“That’s right, I’m Angela Hayes’ mother,” Mildred Hayes grimaces in her first major scene of the Three Billboards Outside Ebbing, Missouri It’s the first real identifying fact we get about the lead character in Martin McDonagh’s latest release, that she is a relative of the victim of one of the most horrific pieces of violence the town has ever seen, and her place in that violence is perhaps the most important thing we learn about her.
Mildred (played by an insanely, career-best brilliant Frances McDormand) is on a mission – to get justice for her daughter, Angela, who was raped, murdered, and burned several months prior to the beginning of the movie. The three billboards of the film’s title refer to the trio of advertising banners she buys out to demand the cops take action on the case, and form the central premise for the chaos that echoes out from Mildred’s hunt for an end to her daughter’s murder.
It’s an excellent achievement in filmmaking, that much is unarguable – from the superb performances, to the stark direction, to the gallows humour that keeps the whole thing from getting bogged down in it’s own horribleness, Three Billboards is deft and bright and challenging in a way that I haven’t seen in a long time. Put it this way: it’s the cheeriest movie to feature the words “RAPED WHILE DYING” on-screen multiple times.
Three Billboards is a cowboy movie, of sorts, at least as far as Mildred’s story is concerned; many of the hallmarks of the genre (the lone, hard-nosed family member seeking justice against a corrupt law enforcement agency, committing acts of violence where she feels she has to in order to push that crusade forward) give the movie some identity and place it in the wider movie world, which helps as it’s really an engagingly chaotic mess of comedy, drama, tragedy, crime movie, and social commentary. But, unlike the cowboy movies of yore, there’s no easy ending, no justice immediately served. Instead, Three Billboards opts to tell a deeper story about the cycles of violence that spring from and are the cause of attacks like the one Angela is victim of, and that’s what makes it so compelling.
At the centre of these cycles is Sam Rockwell’s character, policeman Jason Dixon; for all the controversy surrounding his depiction, it’s him who props up the biggest theme Three Billboards has to offer. At the start of the movie, he is a washed-up alcoholic, a racist, homophobic fuckhead using his power as a small-town cop to act on his bigotry whenever he gets the chance; this continues after his mentor, police chief Bill Willoughby (an excellent, blunt, bittersweet Woody Harrelson) kills himself to escape his impending death by cancer, when he viciously attacks an innocent townsperson involved with the erecting of the billboards directly criticizing the chief. Even his attempted redemption sees that cycle of violence continue, with Dixon simply turning it on himself, allowing himself to be beaten senseless by a crowd of guys he believes were involved with Angela’s murder in order to collect evidence. It’s not until he finds himself in hospital with the man he attacked that the cycle finds an end – instead of taking the opportunity to harm Dixon the way Dixon harmed him, the man instead offers him a drink of orange juice, offering decency instead of the brutality that is the only method of problem-solving Dixon has known his entire life through. It’s a small change for him, but it’s a start, a spark of who he could be without the all-too-easy violence he has turned to all his life.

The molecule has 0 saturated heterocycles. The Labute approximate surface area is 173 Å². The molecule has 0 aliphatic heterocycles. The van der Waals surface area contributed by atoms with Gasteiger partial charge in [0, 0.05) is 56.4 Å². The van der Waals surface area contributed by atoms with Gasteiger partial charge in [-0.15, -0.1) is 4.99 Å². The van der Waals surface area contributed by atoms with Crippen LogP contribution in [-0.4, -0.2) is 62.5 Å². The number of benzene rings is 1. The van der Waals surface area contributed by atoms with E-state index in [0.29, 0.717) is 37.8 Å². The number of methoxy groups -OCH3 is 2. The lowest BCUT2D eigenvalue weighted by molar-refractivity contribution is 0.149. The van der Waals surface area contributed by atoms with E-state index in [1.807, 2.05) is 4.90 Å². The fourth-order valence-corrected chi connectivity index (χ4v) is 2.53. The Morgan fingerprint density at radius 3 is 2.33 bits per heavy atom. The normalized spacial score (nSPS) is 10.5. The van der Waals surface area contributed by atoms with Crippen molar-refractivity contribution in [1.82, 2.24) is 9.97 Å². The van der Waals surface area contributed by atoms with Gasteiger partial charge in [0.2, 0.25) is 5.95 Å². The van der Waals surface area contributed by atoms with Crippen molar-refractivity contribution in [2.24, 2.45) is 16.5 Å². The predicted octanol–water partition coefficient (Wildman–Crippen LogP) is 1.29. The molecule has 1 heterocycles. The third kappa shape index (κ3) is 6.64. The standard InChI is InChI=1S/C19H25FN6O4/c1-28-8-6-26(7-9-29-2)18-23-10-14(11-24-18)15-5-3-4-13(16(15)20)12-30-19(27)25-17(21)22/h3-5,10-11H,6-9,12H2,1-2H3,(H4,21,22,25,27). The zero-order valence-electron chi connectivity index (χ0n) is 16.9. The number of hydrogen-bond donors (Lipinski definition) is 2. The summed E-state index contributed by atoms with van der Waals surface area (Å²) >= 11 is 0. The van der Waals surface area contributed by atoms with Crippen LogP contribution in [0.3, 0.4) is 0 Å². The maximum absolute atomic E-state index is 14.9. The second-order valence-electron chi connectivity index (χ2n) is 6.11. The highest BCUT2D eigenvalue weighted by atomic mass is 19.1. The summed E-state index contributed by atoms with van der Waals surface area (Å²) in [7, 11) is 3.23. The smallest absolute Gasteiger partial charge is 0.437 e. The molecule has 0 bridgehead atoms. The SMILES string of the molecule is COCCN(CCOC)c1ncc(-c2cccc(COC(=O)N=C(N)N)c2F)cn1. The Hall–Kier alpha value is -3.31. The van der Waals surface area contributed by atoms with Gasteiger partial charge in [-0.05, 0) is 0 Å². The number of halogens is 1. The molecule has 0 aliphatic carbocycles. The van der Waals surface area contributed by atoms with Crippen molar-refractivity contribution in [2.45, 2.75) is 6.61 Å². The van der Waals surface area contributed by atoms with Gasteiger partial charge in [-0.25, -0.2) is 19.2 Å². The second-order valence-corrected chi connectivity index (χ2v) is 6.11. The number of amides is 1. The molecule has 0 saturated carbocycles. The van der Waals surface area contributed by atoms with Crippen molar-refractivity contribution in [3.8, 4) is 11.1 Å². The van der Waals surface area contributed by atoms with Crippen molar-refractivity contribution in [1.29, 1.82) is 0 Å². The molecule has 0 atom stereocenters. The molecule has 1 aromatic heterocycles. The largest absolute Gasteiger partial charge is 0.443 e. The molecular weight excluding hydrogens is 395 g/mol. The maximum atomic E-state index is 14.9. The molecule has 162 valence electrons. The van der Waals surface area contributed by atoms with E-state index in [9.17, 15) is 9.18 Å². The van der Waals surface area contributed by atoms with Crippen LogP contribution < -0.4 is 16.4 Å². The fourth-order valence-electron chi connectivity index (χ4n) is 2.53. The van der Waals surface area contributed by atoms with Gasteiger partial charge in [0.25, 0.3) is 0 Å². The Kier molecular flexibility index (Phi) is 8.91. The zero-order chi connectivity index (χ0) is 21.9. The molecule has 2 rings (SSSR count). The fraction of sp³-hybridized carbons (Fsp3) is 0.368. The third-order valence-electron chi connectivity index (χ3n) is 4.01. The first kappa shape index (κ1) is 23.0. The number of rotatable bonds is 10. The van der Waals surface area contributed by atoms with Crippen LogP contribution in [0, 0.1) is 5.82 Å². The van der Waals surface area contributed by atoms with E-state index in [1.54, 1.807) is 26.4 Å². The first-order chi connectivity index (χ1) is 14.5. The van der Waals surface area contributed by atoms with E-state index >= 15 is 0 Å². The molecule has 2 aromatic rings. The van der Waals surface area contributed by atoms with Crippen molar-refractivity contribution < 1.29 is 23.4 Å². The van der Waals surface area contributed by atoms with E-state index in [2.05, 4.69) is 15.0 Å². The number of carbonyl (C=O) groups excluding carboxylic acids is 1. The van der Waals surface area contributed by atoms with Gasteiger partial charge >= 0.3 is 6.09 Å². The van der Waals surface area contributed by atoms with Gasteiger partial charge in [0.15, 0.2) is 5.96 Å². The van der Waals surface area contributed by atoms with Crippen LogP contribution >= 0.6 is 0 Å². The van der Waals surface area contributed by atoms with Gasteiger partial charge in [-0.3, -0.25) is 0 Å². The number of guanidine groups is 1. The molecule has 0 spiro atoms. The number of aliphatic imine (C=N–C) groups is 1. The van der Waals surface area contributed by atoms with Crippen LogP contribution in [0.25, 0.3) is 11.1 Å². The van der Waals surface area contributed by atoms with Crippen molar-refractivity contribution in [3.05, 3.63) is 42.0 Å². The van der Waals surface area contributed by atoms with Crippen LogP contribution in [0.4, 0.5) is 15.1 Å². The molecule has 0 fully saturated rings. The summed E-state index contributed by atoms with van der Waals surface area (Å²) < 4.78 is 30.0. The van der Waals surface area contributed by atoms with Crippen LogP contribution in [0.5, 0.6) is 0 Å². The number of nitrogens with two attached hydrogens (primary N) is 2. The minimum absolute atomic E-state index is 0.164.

It’s a fantastically articulated performance from Rockwell, and those ideas – that someone has to actively go out of there way to put a stop to violence that poisons communities like Ebbing – are more relevant now than ever. From Mildred confronting her violent ex-husband and demanding that he treat his new girlfriend better, to Dixon and Hayes driving off into the sunset together as they uncertainly join forces against another violent offender, the movie doesn’t offer easy answers but it does offer something in the way of redemption for the people lost to violence at it’s core, hope in the face of an often-hopeless story.
Three Billboards isn’t my favourite of the Oscar-nominated movies this year (Lady Bird cinches that spot), but it’s an ambitious and intelligent bit of filmmaking and gives it’s star-studded cast a series of challenging roles to explore. And for that alone, it deserves your attention.
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(header image courtesy of Vox)
Reblogged this on The Cutprice Guignol and commented:
A timely movie explores the cycles of violence that poison communities, and searches for a way out of them.